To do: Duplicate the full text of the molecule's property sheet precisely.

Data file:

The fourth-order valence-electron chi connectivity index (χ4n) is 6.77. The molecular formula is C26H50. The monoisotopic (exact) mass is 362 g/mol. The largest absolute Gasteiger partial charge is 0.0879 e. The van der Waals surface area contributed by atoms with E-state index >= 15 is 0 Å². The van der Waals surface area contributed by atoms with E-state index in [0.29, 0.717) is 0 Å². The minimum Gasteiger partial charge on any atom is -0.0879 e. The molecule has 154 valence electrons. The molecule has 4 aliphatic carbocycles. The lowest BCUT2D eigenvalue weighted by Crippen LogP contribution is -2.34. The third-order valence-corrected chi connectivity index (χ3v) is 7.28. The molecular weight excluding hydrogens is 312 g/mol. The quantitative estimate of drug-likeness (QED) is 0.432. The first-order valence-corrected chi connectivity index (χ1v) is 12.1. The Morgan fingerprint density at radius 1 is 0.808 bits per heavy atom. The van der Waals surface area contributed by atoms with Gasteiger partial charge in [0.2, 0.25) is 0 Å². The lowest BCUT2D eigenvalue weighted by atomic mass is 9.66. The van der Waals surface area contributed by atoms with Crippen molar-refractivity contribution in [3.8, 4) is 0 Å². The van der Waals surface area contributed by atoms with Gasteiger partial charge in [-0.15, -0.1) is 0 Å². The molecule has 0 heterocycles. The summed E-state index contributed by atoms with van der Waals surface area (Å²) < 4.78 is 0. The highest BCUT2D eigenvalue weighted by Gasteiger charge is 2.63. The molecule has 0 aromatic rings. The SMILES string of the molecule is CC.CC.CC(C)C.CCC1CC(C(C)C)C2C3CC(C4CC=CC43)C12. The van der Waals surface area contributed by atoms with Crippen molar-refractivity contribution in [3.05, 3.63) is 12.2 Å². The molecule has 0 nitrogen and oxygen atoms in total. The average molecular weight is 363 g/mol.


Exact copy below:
The fourth-order valence-electron chi connectivity index (χ4n) is 6.77. The molecular formula is C26H50. The monoisotopic (exact) mass is 362 g/mol. The largest absolute Gasteiger partial charge is 0.0879 e. The van der Waals surface area contributed by atoms with E-state index >= 15 is 0 Å². The van der Waals surface area contributed by atoms with E-state index in [0.29, 0.717) is 0 Å². The minimum Gasteiger partial charge on any atom is -0.0879 e. The molecule has 154 valence electrons. The molecule has 4 aliphatic carbocycles. The lowest BCUT2D eigenvalue weighted by Crippen LogP contribution is -2.34. The third-order valence-corrected chi connectivity index (χ3v) is 7.28. The molecular weight excluding hydrogens is 312 g/mol. The quantitative estimate of drug-likeness (QED) is 0.432. The first-order valence-corrected chi connectivity index (χ1v) is 12.1. The Morgan fingerprint density at radius 1 is 0.808 bits per heavy atom. The van der Waals surface area contributed by atoms with Gasteiger partial charge in [0.2, 0.25) is 0 Å². The lowest BCUT2D eigenvalue weighted by atomic mass is 9.66. The van der Waals surface area contributed by atoms with Crippen molar-refractivity contribution in [3.8, 4) is 0 Å². The van der Waals surface area contributed by atoms with Gasteiger partial charge in [-0.15, -0.1) is 0 Å². The molecule has 0 heterocycles. The summed E-state index contributed by atoms with van der Waals surface area (Å²) < 4.78 is 0. The highest BCUT2D eigenvalue weighted by Gasteiger charge is 2.63. The molecule has 0 aromatic rings. The SMILES string of the molecule is CC.CC.CC(C)C.CCC1CC(C(C)C)C2C3CC(C4CC=CC43)C12. The van der Waals surface area contributed by atoms with Crippen molar-refractivity contribution in [3.05, 3.63) is 12.2 Å². The molecule has 0 nitrogen and oxygen atoms in total. The average molecular weight is 363 g/mol.